DeafWire Edition – 16 December 2023

Weekly DEAFWIRE news recaps
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Deaf-led film nominated

Fable Deaf is a movie directed by Jo Weber and Chrystene Ells. They worked with Deaf Crows Collective to make a story about the challenges Deaf people face globally. Jo Weber, a Deaf teacher, noticed problems within the Deaf community, such as disagreements, group conflicts, or fights. They made this movie to tell everyone about these challenges when groups don’t get along. With a big team, they made it look and sound amazing. They filmed it in Regina, the capital city of Saskatchewan, at the John Hopkins Regina Stage. They started making movies because they wanted more people to see their stories of Deaf culture. Making the movie was hard, especially during the coronavirus pandemic when everyone wore masks. But they learned how to communicate and work together with Deaf people. The movie won awards at different film festivals and in Saskatchewan. It shows that movies about Deaf people can touch everyone’s hearts, even without using words.


Deaf thrives with sign language interpreter

Lawmakers in Namibia want to make sign language as important as other languages in the country for Deaf people. Deputy Minister Jenelly Matundu believes recognizing sign language officially will make things fairer for Deaf people. Matundo says it’ll help them understand and talk with others. Matundu also wants sign language interpreters to be there for Deaf people during important meetings in Parliament. It follows the country’s rules for supporting people with disabilities.


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Opportunities for Deaf

In South Africa, the Natal Deaf Blind Association in Durban, are striving to improve the lives of Deaf and Deafblind persons in South Africa by advocating for better conditions. They have started a sewing project because there are many Deaf individuals who stay at home, don’t know what to do with their lives, and struggle to find work. So they devised a 12-week initiative in which participants enrol in a sewing project for free in order to learn how to sew and operate a sewing machine. The association collaborates with the company and invents the idea to do the sewing, and after the course, they are able to set up their own business based on the training they have received.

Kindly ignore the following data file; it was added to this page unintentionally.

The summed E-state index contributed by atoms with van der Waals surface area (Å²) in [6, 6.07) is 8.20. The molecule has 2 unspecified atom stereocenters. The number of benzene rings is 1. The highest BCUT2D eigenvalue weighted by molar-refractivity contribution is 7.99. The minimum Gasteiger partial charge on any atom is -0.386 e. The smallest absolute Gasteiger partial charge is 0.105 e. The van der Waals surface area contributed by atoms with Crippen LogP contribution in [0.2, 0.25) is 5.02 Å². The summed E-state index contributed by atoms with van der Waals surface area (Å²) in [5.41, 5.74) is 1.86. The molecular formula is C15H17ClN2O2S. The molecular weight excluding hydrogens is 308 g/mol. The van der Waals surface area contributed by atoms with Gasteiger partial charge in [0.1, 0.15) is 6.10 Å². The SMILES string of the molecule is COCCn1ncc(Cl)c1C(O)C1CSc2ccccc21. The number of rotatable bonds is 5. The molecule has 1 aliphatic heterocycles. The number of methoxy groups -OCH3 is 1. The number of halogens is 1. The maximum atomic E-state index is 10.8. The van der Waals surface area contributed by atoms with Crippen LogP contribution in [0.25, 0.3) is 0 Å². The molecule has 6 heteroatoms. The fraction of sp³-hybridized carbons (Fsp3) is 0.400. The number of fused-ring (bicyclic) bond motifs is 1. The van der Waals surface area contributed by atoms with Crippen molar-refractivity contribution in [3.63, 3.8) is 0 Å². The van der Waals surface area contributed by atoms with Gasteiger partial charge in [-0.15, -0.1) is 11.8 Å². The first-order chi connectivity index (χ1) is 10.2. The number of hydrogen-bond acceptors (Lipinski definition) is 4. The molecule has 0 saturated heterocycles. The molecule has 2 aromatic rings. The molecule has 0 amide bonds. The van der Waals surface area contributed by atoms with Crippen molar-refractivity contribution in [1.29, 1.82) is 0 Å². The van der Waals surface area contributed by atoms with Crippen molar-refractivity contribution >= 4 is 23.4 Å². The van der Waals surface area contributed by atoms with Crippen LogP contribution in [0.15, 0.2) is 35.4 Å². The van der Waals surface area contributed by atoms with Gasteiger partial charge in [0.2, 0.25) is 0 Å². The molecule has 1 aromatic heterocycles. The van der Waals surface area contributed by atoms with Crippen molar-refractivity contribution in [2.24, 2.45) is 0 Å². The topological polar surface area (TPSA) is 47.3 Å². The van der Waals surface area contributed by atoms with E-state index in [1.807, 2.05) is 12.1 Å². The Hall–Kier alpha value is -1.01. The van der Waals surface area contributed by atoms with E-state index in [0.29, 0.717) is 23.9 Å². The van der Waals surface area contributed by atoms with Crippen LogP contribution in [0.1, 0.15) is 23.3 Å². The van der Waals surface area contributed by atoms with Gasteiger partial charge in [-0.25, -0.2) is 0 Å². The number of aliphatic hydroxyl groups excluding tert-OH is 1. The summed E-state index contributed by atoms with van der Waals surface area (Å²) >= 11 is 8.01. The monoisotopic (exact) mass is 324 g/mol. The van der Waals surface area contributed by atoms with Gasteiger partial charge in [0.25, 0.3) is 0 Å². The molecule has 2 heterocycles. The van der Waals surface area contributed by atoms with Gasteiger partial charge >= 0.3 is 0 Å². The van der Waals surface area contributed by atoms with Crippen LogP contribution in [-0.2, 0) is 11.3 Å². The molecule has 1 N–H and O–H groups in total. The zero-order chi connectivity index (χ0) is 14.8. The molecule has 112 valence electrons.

The Old Fogeys

See this week’s cartoon.

THE OLD FOGEYS – View cartoon


Skating sport

Uganda developed an ice skating initiative for Deaf people that does not use shoes but rather a skateboard. The Uganda Deaf Association collaborated with the French embassy on this project. The goal is to promote the lives of Deaf people through skateboarding so that they can have a good time. They were instructed and inspired to participate in this sport. The deaf population in Uganda was pleased, and they enjoyed being together, and this is similar to them earning money for participating in this sport. They intend to incorporate this sport into the Deaf Olympic Games in order to gain recognition for the sport they play there.


Deaf Ukrainians seek to 'de-Russify' sign language

The Ukrainian Society of the Deaf (UTOG) is changing how Deaf people talk in sign language in Ukraine. They are working on removing signs influenced by Russian Sign Language (RSL), also known as Russianisms, to make Ukrainian Sign Language (USL) more about Ukraine’s history and culture. They’re also making it easier for Deaf people worldwide to understand by using International Sign Language (ISL). Around 38,000 people, including UTOG, are part of this effort, helped by 17 experts with approved signs list, including American Arkady Belozovsky. Some Deaf Russians on Facebook and Telegram don’t agree that RSL influenced Deaf Ukrainians.

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